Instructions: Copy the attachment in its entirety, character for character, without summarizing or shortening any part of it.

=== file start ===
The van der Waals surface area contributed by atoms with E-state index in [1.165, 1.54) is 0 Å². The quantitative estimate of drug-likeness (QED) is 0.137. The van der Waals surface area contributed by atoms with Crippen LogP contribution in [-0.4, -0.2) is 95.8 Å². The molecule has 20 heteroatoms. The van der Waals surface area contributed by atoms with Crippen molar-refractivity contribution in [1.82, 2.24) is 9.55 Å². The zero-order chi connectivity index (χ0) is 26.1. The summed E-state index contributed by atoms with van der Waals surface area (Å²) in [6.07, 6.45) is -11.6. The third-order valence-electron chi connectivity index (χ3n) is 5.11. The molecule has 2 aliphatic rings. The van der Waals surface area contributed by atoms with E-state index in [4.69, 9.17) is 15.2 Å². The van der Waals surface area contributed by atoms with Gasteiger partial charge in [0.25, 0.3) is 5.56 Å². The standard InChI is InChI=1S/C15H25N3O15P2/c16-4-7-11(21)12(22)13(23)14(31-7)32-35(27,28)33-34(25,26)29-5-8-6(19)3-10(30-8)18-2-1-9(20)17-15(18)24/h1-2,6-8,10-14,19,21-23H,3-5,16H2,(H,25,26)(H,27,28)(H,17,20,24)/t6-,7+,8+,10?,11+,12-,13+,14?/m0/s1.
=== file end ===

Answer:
The van der Waals surface area contributed by atoms with E-state index in [1.165, 1.54) is 0 Å². The quantitative estimate of drug-likeness (QED) is 0.137. The van der Waals surface area contributed by atoms with Crippen LogP contribution in [-0.4, -0.2) is 95.8 Å². The molecule has 20 heteroatoms. The van der Waals surface area contributed by atoms with Crippen molar-refractivity contribution in [1.82, 2.24) is 9.55 Å². The zero-order chi connectivity index (χ0) is 26.1. The summed E-state index contributed by atoms with van der Waals surface area (Å²) in [6.07, 6.45) is -11.6. The third-order valence-electron chi connectivity index (χ3n) is 5.11. The molecule has 2 aliphatic rings. The van der Waals surface area contributed by atoms with E-state index in [4.69, 9.17) is 15.2 Å². The van der Waals surface area contributed by atoms with Gasteiger partial charge in [0.25, 0.3) is 5.56 Å². The standard InChI is InChI=1S/C15H25N3O15P2/c16-4-7-11(21)12(22)13(23)14(31-7)32-35(27,28)33-34(25,26)29-5-8-6(19)3-10(30-8)18-2-1-9(20)17-15(18)24/h1-2,6-8,10-14,19,21-23H,3-5,16H2,(H,25,26)(H,27,28)(H,17,20,24)/t6-,7+,8+,10?,11+,12-,13+,14?/m0/s1.